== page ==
PC.6 Utilize reflective judgment in developing a comprehensive patient dental hygiene care plan.
PC.7 Collaborate with the patient and other health professionals as indicated to formulate a comprehensive dental hygiene care plan that is patient-centered and based on the best scientific evidence and professional judgment.
PC.8 Make referrals to professional colleagues and other health care professionals as indicated in the patient care plan.
PC.9 Obtain the patient’s informed consent based on a thorough case presentation.
PC.10 Provide specialized treatment that includes educational, preventive, and therapeutic services designed to achieve and maintain oral health. Partner with the patient in achieving oral health goals.
PC.11 Evaluate the effectiveness of the provided services, and modify care plans as needed.
PC.12 Determine the outcomes of dental hygiene interventions using indices, instruments, examination techniques, and patient self-reports as specified in patient goals.
PC.13 Compare actual outcomes to expected outcomes, reevaluating goals, diagnoses, and services when expected outcomes are not achieved.
PGD.1 Pursue career opportunities within health care, industry, education, research, and other roles as they evolve for the dental hygienist.
PGD.2 Develop practice management and marketing strategies to be used in the delivery of oral health care.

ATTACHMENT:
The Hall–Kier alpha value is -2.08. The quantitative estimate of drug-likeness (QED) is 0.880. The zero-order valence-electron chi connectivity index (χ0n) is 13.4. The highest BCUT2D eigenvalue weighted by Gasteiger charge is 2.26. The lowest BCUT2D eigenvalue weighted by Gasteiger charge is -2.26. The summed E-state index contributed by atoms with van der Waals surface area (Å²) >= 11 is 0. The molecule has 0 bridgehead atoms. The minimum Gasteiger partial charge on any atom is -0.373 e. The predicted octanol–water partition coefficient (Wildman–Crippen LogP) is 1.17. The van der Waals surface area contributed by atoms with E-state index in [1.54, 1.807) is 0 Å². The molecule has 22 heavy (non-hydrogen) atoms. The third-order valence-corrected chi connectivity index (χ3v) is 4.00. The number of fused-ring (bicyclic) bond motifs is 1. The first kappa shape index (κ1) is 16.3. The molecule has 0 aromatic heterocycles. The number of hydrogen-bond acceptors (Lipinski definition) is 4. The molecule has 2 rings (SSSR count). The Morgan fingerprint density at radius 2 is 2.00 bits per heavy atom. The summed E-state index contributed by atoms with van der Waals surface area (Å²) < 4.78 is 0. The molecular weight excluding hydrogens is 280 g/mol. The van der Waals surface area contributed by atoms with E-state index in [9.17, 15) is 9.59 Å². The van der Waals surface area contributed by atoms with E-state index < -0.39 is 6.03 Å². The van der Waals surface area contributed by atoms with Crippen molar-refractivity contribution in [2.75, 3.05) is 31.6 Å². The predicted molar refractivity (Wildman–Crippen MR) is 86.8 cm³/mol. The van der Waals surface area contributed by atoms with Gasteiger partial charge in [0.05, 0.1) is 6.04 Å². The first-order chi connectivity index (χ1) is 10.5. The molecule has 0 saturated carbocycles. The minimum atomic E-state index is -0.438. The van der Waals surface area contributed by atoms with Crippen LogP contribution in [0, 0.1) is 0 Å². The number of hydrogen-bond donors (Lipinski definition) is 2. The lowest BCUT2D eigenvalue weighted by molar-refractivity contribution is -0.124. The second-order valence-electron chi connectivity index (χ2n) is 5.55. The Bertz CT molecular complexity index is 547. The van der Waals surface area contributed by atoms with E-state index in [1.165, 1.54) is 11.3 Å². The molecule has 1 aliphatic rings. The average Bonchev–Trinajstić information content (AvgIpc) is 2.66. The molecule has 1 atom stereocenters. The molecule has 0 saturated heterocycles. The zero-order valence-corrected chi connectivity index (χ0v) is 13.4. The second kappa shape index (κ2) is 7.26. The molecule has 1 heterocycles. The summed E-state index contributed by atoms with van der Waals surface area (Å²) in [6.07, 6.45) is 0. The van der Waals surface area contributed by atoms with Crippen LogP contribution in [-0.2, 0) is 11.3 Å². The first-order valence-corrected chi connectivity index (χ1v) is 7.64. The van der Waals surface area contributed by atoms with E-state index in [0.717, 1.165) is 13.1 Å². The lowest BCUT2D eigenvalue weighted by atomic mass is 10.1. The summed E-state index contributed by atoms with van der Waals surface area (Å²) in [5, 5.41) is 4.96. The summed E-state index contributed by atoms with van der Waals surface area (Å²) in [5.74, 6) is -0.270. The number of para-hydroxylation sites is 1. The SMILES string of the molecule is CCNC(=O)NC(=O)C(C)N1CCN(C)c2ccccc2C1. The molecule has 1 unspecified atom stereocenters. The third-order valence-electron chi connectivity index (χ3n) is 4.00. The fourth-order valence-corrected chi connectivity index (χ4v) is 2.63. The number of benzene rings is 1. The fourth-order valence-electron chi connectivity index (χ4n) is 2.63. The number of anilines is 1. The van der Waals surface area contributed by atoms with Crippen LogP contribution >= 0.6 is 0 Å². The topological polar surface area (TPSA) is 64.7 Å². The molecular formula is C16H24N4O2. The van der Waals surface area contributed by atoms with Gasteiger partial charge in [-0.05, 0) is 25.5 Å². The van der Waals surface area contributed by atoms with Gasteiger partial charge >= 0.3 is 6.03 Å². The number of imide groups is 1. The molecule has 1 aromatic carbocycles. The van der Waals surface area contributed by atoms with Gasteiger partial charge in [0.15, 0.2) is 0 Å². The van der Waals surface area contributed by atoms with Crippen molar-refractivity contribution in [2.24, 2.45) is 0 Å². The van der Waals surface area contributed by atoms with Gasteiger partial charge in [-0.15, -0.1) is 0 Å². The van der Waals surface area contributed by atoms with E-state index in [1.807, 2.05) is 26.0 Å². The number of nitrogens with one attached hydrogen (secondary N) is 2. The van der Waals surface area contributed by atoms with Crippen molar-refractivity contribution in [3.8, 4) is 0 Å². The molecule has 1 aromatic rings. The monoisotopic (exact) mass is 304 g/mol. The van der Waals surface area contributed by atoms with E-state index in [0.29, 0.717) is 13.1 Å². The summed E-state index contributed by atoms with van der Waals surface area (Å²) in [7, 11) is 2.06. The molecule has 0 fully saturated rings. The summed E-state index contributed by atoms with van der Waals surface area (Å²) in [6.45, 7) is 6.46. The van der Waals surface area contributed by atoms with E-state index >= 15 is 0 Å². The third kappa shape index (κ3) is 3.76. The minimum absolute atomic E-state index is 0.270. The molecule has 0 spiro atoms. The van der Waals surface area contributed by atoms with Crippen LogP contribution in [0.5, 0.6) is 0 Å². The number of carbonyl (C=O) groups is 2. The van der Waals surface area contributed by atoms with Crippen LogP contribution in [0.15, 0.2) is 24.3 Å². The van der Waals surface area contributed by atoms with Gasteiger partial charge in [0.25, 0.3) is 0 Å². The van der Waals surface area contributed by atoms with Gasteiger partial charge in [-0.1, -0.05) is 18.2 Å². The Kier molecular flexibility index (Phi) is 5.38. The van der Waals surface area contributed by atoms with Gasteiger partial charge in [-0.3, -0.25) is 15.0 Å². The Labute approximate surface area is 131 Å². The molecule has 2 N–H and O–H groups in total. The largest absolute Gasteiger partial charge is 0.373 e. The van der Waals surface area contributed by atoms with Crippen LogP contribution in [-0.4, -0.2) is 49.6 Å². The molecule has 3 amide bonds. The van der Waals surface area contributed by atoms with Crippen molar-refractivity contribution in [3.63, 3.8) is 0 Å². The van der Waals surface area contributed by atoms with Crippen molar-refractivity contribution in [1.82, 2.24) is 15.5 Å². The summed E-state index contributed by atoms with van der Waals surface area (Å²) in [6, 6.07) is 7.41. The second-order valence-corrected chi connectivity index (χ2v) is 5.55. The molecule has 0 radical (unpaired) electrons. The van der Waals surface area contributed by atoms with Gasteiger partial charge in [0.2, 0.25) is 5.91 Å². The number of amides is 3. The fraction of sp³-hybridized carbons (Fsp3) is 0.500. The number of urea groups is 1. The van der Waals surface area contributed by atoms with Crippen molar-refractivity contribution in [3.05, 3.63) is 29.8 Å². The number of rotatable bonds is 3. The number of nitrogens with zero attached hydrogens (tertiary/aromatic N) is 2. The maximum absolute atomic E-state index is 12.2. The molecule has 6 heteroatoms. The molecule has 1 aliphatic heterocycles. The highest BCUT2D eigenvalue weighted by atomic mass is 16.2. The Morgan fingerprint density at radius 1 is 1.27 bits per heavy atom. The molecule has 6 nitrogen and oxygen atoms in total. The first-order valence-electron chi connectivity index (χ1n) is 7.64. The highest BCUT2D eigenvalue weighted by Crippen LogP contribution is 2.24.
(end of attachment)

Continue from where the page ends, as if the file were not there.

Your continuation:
PGD.3 Access professional and social networks to pursue professional goals.
Fones School of Dental Hygiene Curriculum in accordance with Connecticut Dental Hygiene Practice Act
To practice dental hygiene, a dental hygienist must obtain a license from the state in which they are employed. The legal duties of a dental hygienist are spelled out in the respective states’ dental practice act.
Chapter 379a, Connecticut General Statutes, addresses the general laws pertaining to the practice of dental hygiene. As a student enrolled in DH 228, Clinic Practice IV, you will be required to access the www.dph.state.ct.us website and print a copy of the Practice Act – to be discussed in class. If you will be practicing dental hygiene in another state, you will want to access individual states information.
As you begin your studies in dental hygiene, it is important that you know the content of Chapter 379a, sec 20-1261. Administration of local anesthesia is effective as of October 1, 2005.
(a) As used in this section: